Bring in the clones
Two central and related questions I will be addressing as part of this VR Experience are:
1) How one can move a typically non-diegetic element (the narrator) to a diegetic element in a VR.
2) Whether one can effectively employ mechanisms such as voice cloning / text to speech APIs for the voice of the Storyteller (and perhaps other characters).
The advantage of such an approach (Voice Cloning / Text to Speech) would be that the story script can be adapted, and new audio generated dynamically without the need for re-recording voice talent. Together with AI elements (voice interaction by the user and responses / actions / intents) decoupling these elements from the core environment built (in the case of this project in Unity means the story and AI can enhanced over time without having to rebuild and rerelease the experience as a whole.
With this in mind, I have evaluated a number of AI based voice Cloning solutions and Text to Speech services. Assessing their support for Irish accents through existing “standard” voice models, Standard “Irish” voice model Support for SSML, support for custom voice creation, and ease of custom voice creation, and SDK / API access.
Why would you use standard voice models?
Whilst building custom voices is desirable, support for Irish voice models (even though there is of course no single “Irish” accent) via standard voice models is very important given multiple characters (beyond the narrator) that need to be included in the VR Experience I am building.
Another important factor is support for SSML (Speech Synthesis Markup Language). SSML allows for customization of a voice model including emphasis on specific words and sentences, pauses, pitch etc. Without this ability, the results are rather monotone.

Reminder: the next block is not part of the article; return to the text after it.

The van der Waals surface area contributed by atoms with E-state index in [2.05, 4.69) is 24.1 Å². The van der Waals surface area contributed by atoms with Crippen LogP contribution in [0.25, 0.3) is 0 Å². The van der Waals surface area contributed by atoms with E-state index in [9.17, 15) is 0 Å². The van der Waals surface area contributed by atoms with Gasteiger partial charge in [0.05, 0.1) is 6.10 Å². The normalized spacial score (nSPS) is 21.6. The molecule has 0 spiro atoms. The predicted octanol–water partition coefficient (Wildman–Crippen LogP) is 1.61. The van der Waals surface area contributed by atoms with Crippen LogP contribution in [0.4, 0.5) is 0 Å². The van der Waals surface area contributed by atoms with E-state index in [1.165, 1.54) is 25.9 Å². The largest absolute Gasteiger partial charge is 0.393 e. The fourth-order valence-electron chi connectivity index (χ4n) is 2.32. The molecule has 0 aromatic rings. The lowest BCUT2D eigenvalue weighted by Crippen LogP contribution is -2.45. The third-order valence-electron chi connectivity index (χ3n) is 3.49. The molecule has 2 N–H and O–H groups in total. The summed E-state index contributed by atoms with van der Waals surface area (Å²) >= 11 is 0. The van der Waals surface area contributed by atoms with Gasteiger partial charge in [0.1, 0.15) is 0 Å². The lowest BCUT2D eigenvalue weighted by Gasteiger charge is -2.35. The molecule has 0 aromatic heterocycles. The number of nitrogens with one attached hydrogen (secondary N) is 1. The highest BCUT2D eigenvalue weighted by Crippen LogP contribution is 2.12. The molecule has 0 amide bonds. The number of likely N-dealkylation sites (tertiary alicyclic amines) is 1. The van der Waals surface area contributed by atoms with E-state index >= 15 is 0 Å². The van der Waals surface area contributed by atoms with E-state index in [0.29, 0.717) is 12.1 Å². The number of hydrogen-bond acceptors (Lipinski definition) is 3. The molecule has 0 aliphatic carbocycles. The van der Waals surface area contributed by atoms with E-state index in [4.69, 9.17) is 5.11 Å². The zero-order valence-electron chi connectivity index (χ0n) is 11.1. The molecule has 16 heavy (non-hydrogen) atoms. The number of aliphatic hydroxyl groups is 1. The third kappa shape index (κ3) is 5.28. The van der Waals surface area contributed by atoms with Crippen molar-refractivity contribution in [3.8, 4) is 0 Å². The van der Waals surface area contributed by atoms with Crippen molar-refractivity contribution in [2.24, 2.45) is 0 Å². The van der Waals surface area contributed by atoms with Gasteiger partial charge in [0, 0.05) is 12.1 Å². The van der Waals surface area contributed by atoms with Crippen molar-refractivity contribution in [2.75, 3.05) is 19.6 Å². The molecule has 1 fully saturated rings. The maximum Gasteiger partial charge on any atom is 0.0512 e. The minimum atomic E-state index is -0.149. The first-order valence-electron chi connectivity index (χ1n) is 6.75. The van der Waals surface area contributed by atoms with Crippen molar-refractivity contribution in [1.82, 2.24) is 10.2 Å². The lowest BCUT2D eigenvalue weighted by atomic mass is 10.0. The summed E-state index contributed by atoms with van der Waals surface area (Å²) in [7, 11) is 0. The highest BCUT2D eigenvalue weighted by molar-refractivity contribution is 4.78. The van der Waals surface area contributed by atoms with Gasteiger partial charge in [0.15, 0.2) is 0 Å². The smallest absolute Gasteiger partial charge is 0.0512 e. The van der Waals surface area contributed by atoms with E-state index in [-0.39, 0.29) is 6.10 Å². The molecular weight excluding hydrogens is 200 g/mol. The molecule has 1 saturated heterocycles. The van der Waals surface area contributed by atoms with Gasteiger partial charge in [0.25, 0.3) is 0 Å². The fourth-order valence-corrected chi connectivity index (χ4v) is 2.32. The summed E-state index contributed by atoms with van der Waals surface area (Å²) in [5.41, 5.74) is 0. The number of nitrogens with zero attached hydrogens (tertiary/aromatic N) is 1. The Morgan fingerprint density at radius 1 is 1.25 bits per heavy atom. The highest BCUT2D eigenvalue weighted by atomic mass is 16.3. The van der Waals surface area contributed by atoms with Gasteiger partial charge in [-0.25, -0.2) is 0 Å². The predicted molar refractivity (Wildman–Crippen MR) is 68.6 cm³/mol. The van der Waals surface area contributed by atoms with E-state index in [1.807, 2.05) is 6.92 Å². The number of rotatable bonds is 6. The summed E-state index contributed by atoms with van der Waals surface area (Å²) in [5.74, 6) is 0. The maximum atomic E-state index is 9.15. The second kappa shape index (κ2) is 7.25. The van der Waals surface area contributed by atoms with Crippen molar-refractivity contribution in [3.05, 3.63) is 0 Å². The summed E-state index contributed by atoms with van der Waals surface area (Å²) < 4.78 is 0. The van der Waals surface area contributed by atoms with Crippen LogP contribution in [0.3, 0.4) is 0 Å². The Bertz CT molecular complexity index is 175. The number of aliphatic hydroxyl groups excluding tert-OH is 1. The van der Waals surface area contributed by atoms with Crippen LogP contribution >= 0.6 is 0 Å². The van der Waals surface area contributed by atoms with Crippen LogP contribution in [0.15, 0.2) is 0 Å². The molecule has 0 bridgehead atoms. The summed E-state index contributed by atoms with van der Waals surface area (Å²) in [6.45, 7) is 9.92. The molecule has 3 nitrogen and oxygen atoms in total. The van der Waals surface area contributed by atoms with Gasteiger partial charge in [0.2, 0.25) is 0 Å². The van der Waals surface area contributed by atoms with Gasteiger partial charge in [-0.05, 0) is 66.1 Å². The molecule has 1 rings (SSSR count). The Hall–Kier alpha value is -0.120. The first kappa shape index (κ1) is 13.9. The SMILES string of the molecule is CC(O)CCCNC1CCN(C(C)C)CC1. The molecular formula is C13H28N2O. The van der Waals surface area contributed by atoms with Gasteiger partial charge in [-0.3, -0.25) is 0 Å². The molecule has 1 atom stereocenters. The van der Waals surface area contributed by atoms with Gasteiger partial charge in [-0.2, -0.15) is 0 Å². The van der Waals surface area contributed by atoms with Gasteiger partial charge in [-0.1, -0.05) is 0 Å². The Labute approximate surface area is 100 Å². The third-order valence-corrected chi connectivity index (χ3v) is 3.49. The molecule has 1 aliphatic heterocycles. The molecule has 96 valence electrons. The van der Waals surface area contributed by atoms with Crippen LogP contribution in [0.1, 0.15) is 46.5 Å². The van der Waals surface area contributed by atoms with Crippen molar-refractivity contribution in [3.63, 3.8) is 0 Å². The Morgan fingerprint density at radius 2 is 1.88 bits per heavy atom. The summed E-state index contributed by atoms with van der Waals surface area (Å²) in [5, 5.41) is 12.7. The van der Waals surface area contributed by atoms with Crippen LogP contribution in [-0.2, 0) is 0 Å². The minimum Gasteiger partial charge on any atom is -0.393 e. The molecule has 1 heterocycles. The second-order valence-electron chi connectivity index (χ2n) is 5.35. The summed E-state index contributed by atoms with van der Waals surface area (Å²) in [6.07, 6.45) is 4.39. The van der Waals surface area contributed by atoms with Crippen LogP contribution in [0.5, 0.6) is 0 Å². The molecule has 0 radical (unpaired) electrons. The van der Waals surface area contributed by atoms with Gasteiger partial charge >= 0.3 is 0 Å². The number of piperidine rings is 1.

Whilst ease-of-use may not seem like the most significant concern, I believe it is when examining the practicalities of using cloned voices in a VR game or Experience. Furthermore the focus of this project is not primarily concerned with programmatic voice model generation of investigating voice-cloning systems in-depth. Where any voice cloning / text to speech service is targeting game and multimedia design and development agencies, the lack of a simple interface to allow voice talent (the voices to be cloned) to record samples is a major flaw in the process. Therefore, I think IBM, Amazon, and MS have work to do here.
Resemble.ai provide a simple interface for custom voice creation online, albeit rather buggy in its current state. Batches of audio samples were not saved by the system, and the system kept demanding more and more audio samples (over 200 were recorded via the system) where 50 should suffice. Additionally, the generated custom voice needed some clean-up and the results are a little disappointing.
The generated voice, when compared to the original, sounds like a slightly depressed drunk robot. This may be due to the lack of support for SSML with custom voices. Or at least with the generated custom voice in question. This appears to be another issue in the system as SSML is supported in the editor interface, but the voice cannot be generated where emphasis tags are used.
Here is a sample of the REAL VOICE ACTOR:
Here is the RESEMBLE.AI CLONED VOICE / system generated sample
(no SSML due to issues):
I hope the above results can be improved upon and the SSML issues fixed. Resemble.ai have a nice system but it does need improvement, and from my perspective, the pricing model needs rethinking quite drastically.
Based on my assessment to date, the Edinburgh base CercProc (members of their team are University of Edinburgh alumni) offer the best solution in terms of standard Irish voice support. I have yet to fully test voice creation. Furthermore, they offer access under an academic license.
Given the need to support a range of characters, I may use both MS Azure, Resemble.ai and CercProc generated voices, as well as voice actor recordings in the final project. This will also be useful for comparative evaluation.